Red Labour issues a statement opposing expulsions in the Labour Party

The following statement has been published by Red Labour in protest at the expulsion from the Labour Party of supporters of Solidarity and of Corbyn. We urge activists to republish the statement, to add supportive comments on the Facebook page, and to get their union branches and CLPs to endorse it.



"In the course of a rather grotesquely titled 'operation ice-pick' (ice pick being the murder weapon used on Trotsky by an agent of Stalin), a number of long-standing party members have been expelled despite being energetic Labour supporters for all recent elections.

The charge against them is that they are suspected of being members of the Alliance for Workers Liberty (AWL)

- or to “have been” associated with AWL in the past

- or just to be suspected of having contributed

- or circulated Solidarity (the weekly paper linked to the AWL)

- or having attended AWL public events

- or selling or writing for its paper 'Solidarity'.

Some have received letters saying only that they have been expelled for being members of "political groups other than official Labour groups", a criterion drawn from the rules but so vague that if taken literally it could be a mandate for expelling probably the majority of Labour's members. (CND members? Members of Greenpeace or Friends of the Earth? Associates of 38 Degrees? Of Red Labour? Of CLPD? Of LRC? Of Momentum?)

If these expulsions are allowed to go through, they can be a precedent for expelling whomever the Compliance Unit wants to expel and feels confident about expelling. They can be a precedent allowing sections of the Labour Party machine who do not want to come to terms with Jeremy Corbyn's election as leader to undermine Jeremy by salami-slicing away his most active supporters.

Red Labour believes that the only political criteria for membership of the Labour Party should be support for Labour candidates. There should be no exclusions of members for what brand of socialism they advocate. The only other people that might be validly excluded would be out-and-out racists, fascists and the like.

We call on the Labour Party to lift the expulsion of the four Party members, Ed Maltby, Liam McNulty, Vicki Morris and Daniel Randall: members expelled by administrative action of the Compliance Unit.
There is also the case of Nottingham Trades Council President and NUT NEC member, Liam Conway, who was expelled 10 years ago. Liam has been repeatedly prevented from rejoining the Labour Party despite campaigning for Labour victories and only Labour victories for the past 9 years.

These expulsions should be reversed, just as the Compliance Unit exclusions of many supporters from the leadership ballot were also reversed.

We believe the Labour Party needs to revise its rules about expulsions allowing for charges, hearings, and appeals, which are currently not allowed. In the meantime, they should apply the existing rules with wisdom and restraint.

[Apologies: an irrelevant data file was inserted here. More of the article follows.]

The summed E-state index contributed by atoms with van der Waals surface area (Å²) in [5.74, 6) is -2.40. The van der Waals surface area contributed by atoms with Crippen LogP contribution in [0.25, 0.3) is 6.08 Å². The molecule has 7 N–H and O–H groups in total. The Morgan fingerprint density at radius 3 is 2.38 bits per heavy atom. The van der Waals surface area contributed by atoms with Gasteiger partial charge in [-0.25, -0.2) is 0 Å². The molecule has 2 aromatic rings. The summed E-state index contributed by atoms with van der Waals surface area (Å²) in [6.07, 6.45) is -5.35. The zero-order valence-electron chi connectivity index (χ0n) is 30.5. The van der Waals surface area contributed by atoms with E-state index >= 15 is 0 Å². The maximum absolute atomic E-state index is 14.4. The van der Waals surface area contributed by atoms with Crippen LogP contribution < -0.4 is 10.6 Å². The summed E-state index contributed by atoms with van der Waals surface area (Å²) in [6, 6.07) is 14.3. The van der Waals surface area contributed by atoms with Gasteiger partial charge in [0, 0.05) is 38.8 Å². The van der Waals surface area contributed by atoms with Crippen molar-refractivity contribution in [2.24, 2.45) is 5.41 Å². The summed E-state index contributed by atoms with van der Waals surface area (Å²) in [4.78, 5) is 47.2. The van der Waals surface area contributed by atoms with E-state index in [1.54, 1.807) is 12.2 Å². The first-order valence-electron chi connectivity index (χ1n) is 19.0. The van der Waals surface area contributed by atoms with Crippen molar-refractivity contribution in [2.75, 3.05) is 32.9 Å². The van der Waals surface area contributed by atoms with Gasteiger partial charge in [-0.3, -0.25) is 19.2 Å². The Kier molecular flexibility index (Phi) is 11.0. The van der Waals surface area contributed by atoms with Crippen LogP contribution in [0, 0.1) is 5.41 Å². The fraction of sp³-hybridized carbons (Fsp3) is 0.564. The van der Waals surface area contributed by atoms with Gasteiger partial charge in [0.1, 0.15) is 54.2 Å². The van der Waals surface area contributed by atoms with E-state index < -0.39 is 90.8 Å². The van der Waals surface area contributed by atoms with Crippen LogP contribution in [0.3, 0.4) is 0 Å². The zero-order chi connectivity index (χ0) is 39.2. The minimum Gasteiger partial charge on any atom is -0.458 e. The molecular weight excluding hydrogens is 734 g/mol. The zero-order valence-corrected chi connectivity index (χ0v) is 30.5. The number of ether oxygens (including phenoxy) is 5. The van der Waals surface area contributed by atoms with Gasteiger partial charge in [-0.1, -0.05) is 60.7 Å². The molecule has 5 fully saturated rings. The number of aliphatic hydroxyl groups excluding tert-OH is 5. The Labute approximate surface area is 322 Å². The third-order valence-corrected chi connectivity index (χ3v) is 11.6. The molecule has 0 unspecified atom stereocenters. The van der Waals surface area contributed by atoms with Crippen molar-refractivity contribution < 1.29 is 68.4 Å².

A number of CLPs have made clear that they will not respect expulsions made on such a basis and we would advocate others to do so as well. Our Party has to put the period of bans and proscriptions behind it.

It should be open to all who want to support Labour's electoral battles against the Tories, who support the struggles of our trade unions and others fighting back against this cruel Tory government. Minority views should be respected. In a healthy Labour Party there should be no witch-hunting of people because of their ideas."

Comments

The ILP precedent

None of the expelled have received precise charges to which they can reply. Some are charged with "having been" members of AWL; others' letters of expulsion make no mention of AWL at all.

But there is a sound precedent for current and avowed members of AWL being accepted as Labour Party members in good standing.

The Labour Party used to have a “proscribed list” of groups whose members were banned, mostly groups linked to the Communist Party. That list was abolished in 1973.

The Independent Labour Party, which was a founding group of the Labour Party in 1900, then split away in 1932. It attempted to reaffiliate in 1939 and was refused. It contested parliamentary elections against Labour up to February 1974.

In 1975, it decided to redefine itself as a “political pressure group”, Independent Labour Publications, but was explicit that the new ILP continued the old ILP. It was accepted back into Labour, and rightly so. It’s still around.

The same approach should apply to Workers’ Liberty as to the ILP. And, for sure, no-one should be excluded for “thought-crime” of being interested in the ideas of Workers’ Liberty, circulating Solidarity, or attending discussions organised by Workers’ Liberty.

Well

Hi comrade,

Because he is under a lot of pressure not to be too daring - not just on this but on many issues. And from many sources - including the people running his office, who are generally to his right and don't have his campaigning background. Some of them are Stalinists who positively welcome the purging of Trots.

Corbyn argued early on, on national TV, that it was fine for revolutionary socialists to be in the Labour Party, but as far as I know has said nothing even about the purge in general since then. John McDonnell has made a couple of public statements about the issue but done little more than that so far.

Until now, part of the pressure was feeling boxed into a corner. Now is the time for the left to urge them to be bolder, on this and many issues!

Sacha Ismail